One day, as she sat at her computer, a beautiful, brightly colored-image danced across her Facebook newsfeed.  “Arts Benefit Children!” it said.  “Well, of course the arts benefit children,” she thought to herself, and so she clicked. Here is what she read:

Postcard-web“SAVE THE DATE!  On May 20-22, you will have an opportunity to help the Adams County Arts Council raise $4,800 in 48 hours!  We are harnessing the power of the internet to reach out to thousands of people, who can change the lives of children and make the world a better place with just the click of a button!”

“Hmmm…I’m a little skeptical,” she thought to herself.  But she read on.  It turned out that an old friend of hers was involved in the fundraiser, and had posted the colorful image.  She clicked the “donate” button, sent in ten dollars, and then shared the link on her Facebook page, in an attempt to reconnect with her friend.  Her donation surprisingly brought on the sense that she had already accomplished something helpful and important that day, and it was only 8:45 a.m.  “Huh,” she thought. “Simple mouse-clicks do have the capability of affecting people.  But why would anyone want to donate to an organization with which they may not have a personal connection?”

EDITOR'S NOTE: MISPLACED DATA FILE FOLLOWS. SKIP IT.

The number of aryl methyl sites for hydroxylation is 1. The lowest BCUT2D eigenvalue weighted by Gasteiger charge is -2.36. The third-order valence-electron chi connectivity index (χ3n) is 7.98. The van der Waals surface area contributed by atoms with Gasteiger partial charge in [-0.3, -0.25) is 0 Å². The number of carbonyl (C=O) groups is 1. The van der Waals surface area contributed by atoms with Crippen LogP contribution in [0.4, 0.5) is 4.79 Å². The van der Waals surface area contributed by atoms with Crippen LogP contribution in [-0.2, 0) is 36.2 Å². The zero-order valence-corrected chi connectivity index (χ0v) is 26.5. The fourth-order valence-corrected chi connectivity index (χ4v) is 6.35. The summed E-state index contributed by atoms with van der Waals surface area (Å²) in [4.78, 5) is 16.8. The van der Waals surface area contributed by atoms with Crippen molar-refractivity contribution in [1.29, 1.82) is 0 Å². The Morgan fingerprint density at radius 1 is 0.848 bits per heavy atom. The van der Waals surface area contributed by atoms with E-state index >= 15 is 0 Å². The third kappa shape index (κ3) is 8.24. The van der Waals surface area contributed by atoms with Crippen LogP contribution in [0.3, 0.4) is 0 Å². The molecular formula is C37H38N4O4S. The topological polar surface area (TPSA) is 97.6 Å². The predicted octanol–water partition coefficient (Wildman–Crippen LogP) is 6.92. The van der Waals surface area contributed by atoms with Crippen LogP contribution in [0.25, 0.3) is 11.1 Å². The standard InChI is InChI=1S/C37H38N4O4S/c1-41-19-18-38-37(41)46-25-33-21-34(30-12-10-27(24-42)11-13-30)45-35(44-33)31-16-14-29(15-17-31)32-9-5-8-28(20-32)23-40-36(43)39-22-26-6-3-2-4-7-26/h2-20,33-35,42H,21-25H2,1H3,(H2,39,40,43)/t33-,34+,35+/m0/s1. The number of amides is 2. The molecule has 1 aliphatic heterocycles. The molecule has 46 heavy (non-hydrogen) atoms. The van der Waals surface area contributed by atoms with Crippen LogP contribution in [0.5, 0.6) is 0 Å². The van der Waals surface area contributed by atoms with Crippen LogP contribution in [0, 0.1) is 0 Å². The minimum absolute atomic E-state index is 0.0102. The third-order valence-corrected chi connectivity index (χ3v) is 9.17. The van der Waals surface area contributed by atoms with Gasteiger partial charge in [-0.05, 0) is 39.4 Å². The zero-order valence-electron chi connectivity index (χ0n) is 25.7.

The answer came to her surprisingly quickly.  She suddenly remembered a painting class she took as a third grader.  She had just moved to a new city and school where she hadn’t yet made friends.  She was lonely and worried she would never adjust.  At the beginning of the class, she couldn’t think of anything to paint, so she decided she would just choose colors to paint “lonely.”  The result was a beautiful painting in blues and greens, and her teacher shared it with the rest of the class.  At the end of class, another student approached her and told her how much she liked the painting.  The girl was still her friend thirty years later.  Art had changed her life in that moment.

A man in another state, who knew the woman in college, saw the brightly colored image pop up in his newsfeed.  Seeing her name attached to the post unexpectedly flooded him with college memories. He recalled a meeting with his freshman advisor, who told him he was required to take an art class.  “I don’t want to take an art class,” he had thought at the time. “I’m a mathematician, not an artist.”  But his advisor explained that the art class was a requirement for graduation.  So he decided on an acting class.  He realized he had been using principles from the class every day in his classroom as a math teacher. Thanks to that acting class, he was comfortable in front of a crowd and better able to read the faces of his students.  Not to mention, he met his wife in that acting class.

He called his wife, and nostalgically recounted the memory of their meeting place, telling her about the post on Facebook.  “I am sharing it with you right now,” he said.  “You should share it with your artsy-friends and donate a dollar or two.”  She laughed, because she and her husband often playfully debated the differences in their educations; his was much more math and science-based, while she had been a music major with a minor in English.  They were both highly intelligent people, and both were teachers now, touching the lives of future generations with skills polished at least partially, if not entirely, by their experiences with art.